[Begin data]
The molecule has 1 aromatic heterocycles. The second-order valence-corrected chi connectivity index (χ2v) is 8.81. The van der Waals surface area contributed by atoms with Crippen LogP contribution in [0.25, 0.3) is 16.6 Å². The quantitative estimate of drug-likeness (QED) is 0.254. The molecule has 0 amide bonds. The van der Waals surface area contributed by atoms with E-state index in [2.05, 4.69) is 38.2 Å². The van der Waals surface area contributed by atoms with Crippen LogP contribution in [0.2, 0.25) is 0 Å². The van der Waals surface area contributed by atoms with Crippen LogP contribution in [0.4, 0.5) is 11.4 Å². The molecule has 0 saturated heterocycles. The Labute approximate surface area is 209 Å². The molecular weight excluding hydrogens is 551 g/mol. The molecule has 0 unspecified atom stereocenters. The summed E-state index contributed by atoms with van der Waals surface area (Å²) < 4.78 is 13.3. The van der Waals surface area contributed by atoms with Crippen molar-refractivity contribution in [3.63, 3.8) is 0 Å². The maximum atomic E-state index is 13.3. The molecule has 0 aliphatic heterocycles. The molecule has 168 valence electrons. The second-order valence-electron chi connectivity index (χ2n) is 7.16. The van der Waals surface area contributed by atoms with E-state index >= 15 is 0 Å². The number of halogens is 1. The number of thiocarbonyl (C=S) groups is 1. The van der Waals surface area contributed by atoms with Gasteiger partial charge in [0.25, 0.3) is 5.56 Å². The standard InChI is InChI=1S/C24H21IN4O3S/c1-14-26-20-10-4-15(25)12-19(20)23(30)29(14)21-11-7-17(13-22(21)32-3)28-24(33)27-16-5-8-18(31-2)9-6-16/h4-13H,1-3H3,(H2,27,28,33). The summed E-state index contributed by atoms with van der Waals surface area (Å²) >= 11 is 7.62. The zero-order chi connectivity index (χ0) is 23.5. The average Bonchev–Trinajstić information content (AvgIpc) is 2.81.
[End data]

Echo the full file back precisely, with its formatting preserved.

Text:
The molecule has 1 aromatic heterocycles. The second-order valence-corrected chi connectivity index (χ2v) is 8.81. The van der Waals surface area contributed by atoms with Crippen LogP contribution in [0.25, 0.3) is 16.6 Å². The quantitative estimate of drug-likeness (QED) is 0.254. The molecule has 0 amide bonds. The van der Waals surface area contributed by atoms with E-state index in [2.05, 4.69) is 38.2 Å². The van der Waals surface area contributed by atoms with Crippen LogP contribution in [0.2, 0.25) is 0 Å². The van der Waals surface area contributed by atoms with Crippen LogP contribution in [0.4, 0.5) is 11.4 Å². The molecule has 0 saturated heterocycles. The Labute approximate surface area is 209 Å². The molecular weight excluding hydrogens is 551 g/mol. The molecule has 0 unspecified atom stereocenters. The summed E-state index contributed by atoms with van der Waals surface area (Å²) < 4.78 is 13.3. The van der Waals surface area contributed by atoms with Crippen molar-refractivity contribution in [3.63, 3.8) is 0 Å². The maximum atomic E-state index is 13.3. The molecule has 0 aliphatic heterocycles. The molecule has 168 valence electrons. The second-order valence-electron chi connectivity index (χ2n) is 7.16. The van der Waals surface area contributed by atoms with E-state index >= 15 is 0 Å². The number of halogens is 1. The number of thiocarbonyl (C=S) groups is 1. The van der Waals surface area contributed by atoms with Gasteiger partial charge in [0.25, 0.3) is 5.56 Å². The standard InChI is InChI=1S/C24H21IN4O3S/c1-14-26-20-10-4-15(25)12-19(20)23(30)29(14)21-11-7-17(13-22(21)32-3)28-24(33)27-16-5-8-18(31-2)9-6-16/h4-13H,1-3H3,(H2,27,28,33). The summed E-state index contributed by atoms with van der Waals surface area (Å²) >= 11 is 7.62. The zero-order chi connectivity index (χ0) is 23.5. The average Bonchev–Trinajstić information content (AvgIpc) is 2.81.